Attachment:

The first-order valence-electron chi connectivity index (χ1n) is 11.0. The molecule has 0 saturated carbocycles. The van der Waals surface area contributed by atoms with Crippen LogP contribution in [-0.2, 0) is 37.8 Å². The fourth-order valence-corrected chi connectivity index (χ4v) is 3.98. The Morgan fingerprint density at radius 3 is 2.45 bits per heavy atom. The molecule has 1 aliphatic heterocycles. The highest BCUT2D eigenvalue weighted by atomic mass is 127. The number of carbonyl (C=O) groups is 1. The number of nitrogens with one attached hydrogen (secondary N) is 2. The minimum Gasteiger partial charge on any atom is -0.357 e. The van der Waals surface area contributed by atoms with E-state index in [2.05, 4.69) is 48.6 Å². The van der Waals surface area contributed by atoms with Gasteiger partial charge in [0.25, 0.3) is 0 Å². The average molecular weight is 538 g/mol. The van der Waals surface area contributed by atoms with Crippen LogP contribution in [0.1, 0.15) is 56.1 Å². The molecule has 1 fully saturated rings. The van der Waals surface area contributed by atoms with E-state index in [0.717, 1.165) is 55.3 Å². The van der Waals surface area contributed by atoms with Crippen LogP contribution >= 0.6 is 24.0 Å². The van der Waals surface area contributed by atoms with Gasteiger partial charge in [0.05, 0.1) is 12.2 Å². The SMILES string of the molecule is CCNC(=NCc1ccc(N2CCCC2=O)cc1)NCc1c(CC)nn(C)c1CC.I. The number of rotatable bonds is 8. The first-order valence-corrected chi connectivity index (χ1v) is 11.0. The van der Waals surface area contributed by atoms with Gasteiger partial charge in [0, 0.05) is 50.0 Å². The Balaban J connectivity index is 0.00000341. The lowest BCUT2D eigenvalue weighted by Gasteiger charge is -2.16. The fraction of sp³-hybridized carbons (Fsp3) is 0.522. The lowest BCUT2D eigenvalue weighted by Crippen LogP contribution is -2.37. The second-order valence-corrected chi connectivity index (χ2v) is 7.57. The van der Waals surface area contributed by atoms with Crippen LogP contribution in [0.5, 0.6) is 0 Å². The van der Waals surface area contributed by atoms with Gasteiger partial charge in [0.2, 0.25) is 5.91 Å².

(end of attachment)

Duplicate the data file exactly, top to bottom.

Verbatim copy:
The first-order valence-electron chi connectivity index (χ1n) is 11.0. The molecule has 0 saturated carbocycles. The van der Waals surface area contributed by atoms with Crippen LogP contribution in [-0.2, 0) is 37.8 Å². The fourth-order valence-corrected chi connectivity index (χ4v) is 3.98. The Morgan fingerprint density at radius 3 is 2.45 bits per heavy atom. The molecule has 1 aliphatic heterocycles. The highest BCUT2D eigenvalue weighted by atomic mass is 127. The number of carbonyl (C=O) groups is 1. The number of nitrogens with one attached hydrogen (secondary N) is 2. The minimum Gasteiger partial charge on any atom is -0.357 e. The van der Waals surface area contributed by atoms with E-state index in [2.05, 4.69) is 48.6 Å². The van der Waals surface area contributed by atoms with Gasteiger partial charge in [0.25, 0.3) is 0 Å². The average molecular weight is 538 g/mol. The van der Waals surface area contributed by atoms with Crippen LogP contribution in [0.1, 0.15) is 56.1 Å². The molecule has 1 fully saturated rings. The van der Waals surface area contributed by atoms with E-state index in [0.717, 1.165) is 55.3 Å². The van der Waals surface area contributed by atoms with Crippen LogP contribution >= 0.6 is 24.0 Å². The van der Waals surface area contributed by atoms with Gasteiger partial charge in [0.05, 0.1) is 12.2 Å². The SMILES string of the molecule is CCNC(=NCc1ccc(N2CCCC2=O)cc1)NCc1c(CC)nn(C)c1CC.I. The number of rotatable bonds is 8. The first-order valence-corrected chi connectivity index (χ1v) is 11.0. The van der Waals surface area contributed by atoms with Gasteiger partial charge in [0, 0.05) is 50.0 Å². The Balaban J connectivity index is 0.00000341. The lowest BCUT2D eigenvalue weighted by Gasteiger charge is -2.16. The fraction of sp³-hybridized carbons (Fsp3) is 0.522. The lowest BCUT2D eigenvalue weighted by Crippen LogP contribution is -2.37. The second-order valence-corrected chi connectivity index (χ2v) is 7.57. The van der Waals surface area contributed by atoms with Crippen LogP contribution in [0.5, 0.6) is 0 Å². The van der Waals surface area contributed by atoms with Gasteiger partial charge in [0.2, 0.25) is 5.91 Å².